Diocese seeks to boost Catholic school enrollment

The following article is a reprint of Diocese seeks to boost Catholic school enrollment 

Alison DeAngelis/staff photo: St. Thomas Aquinas parish in Derry…

An institution that is hundreds of years old, steeped in history and tradition, is going to be taking some risks moving forward.

Superintendent David Thibault, who joined the Diocese of Manchester last year, said he is encouraging administrators and boards at the Diocese’s 26 schools to cast caution to the wind.

We need to be visionaries,” he said. “When I say ‘take a risk,’ I mean, ‘don’t be afraid to figure out where you want to go and try things to get there.’ We have to think differently.

Part of the Diocese’s new vision is increasing and updating its facilities, dropping tuition and bringing in administrators with a background in business — all risks which the leadership believes can combat dwindling enrollment.

Both locally and nationwide, Catholic school enrollment has been on a decline.

In the early 1960s, more than 5.2 million children attended Catholic school in the United States, according to the National Catholic Educational Association. By 1990, that number had more than halved. This past school year saw 1.8 million children attend Catholic schools nationwide.

“Historically, there was a feeling that if you wanted a good education, you sent your kids to Catholic school. That’s not necessarily the case anymore,” he said.

Now, Thibault and other Diocese officials say they are approaching their schools — including campuses in Derry, Salem and Plaistow — like a business.

The concept is relatively contemporary for an educational system that is based in texts thousands of years old and core principals of faith and character formation.

“If you think about Blockbuster video and Netflix, they were both doing the same thing. Which one is still around? Well, Blockbuster didn’t really change quick enough and Netflix did and took risks,” Thibault said.

Some Manchester Diocesean schools are making progress already, including St. Joseph Regional School in Keene, which has more than doubled its enrollment over the last 18 months. St. Joseph Regional Catholic School in Salem is also seeing promising movement in terms of enrollment, new principal Mary Croteau said.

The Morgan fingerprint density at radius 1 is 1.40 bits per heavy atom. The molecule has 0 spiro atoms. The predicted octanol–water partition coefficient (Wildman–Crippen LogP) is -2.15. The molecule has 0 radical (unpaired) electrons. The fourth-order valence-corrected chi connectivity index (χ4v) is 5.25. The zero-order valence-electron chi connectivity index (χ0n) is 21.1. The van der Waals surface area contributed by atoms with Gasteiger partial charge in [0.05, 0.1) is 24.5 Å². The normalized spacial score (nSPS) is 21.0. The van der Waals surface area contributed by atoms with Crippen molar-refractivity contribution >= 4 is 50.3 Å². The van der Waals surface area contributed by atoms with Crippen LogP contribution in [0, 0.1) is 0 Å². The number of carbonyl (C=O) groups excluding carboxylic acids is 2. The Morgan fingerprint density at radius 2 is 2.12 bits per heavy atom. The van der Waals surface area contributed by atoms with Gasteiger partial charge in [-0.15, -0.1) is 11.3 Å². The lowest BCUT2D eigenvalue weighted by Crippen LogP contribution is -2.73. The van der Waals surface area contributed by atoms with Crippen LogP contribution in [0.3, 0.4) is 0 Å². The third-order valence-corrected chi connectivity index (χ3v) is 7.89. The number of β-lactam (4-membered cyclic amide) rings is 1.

I wouldn’t be in this chair if I didn’t think St. Joseph’s could take off. The numbers are going up, she said in a recent interview.

Croteau is one of several new administrators throughout the territory that has a strong business background, in addition to having been a Catholic school teacher.

One of the most immediate and noticeable changes local parents have noticed is a drop in tuition prices at St. Joseph in Salem. The Diocese also recently started a financial trust to fund need-based scholarships, which were previously unfunded gifts that took away from the school’s operating budget.

At the same time, the Diocese is planning to open three new schools over the next three years, including a high school in Keene. They are also growing their pre-kindergarten and kindergarten, which are in demand regionally and can be less expansive within the Diocese.

“That’s a fairly new conceptual idea for us. …. But, we’re seeing a lot of new families in pre-k and kindergarten,” said the Diocese’s Director of Enrollment Management Alison Mueller.

Though officials say there can be a misconception that Catholic education is expensive, a year of preschool generally costs between $5,000 and $6,000 dollars. At hundreds of dollars weekly, daycare center and other preschool programs can ring in at nearly triple that amount.

The hope is that strong preschool operations can act as a feeder program for elementary and junior high schools.

But, officials say that some things will never change.

With Catholic schools, our identity in Christ is our cornerstone. That will never change, Thibault said.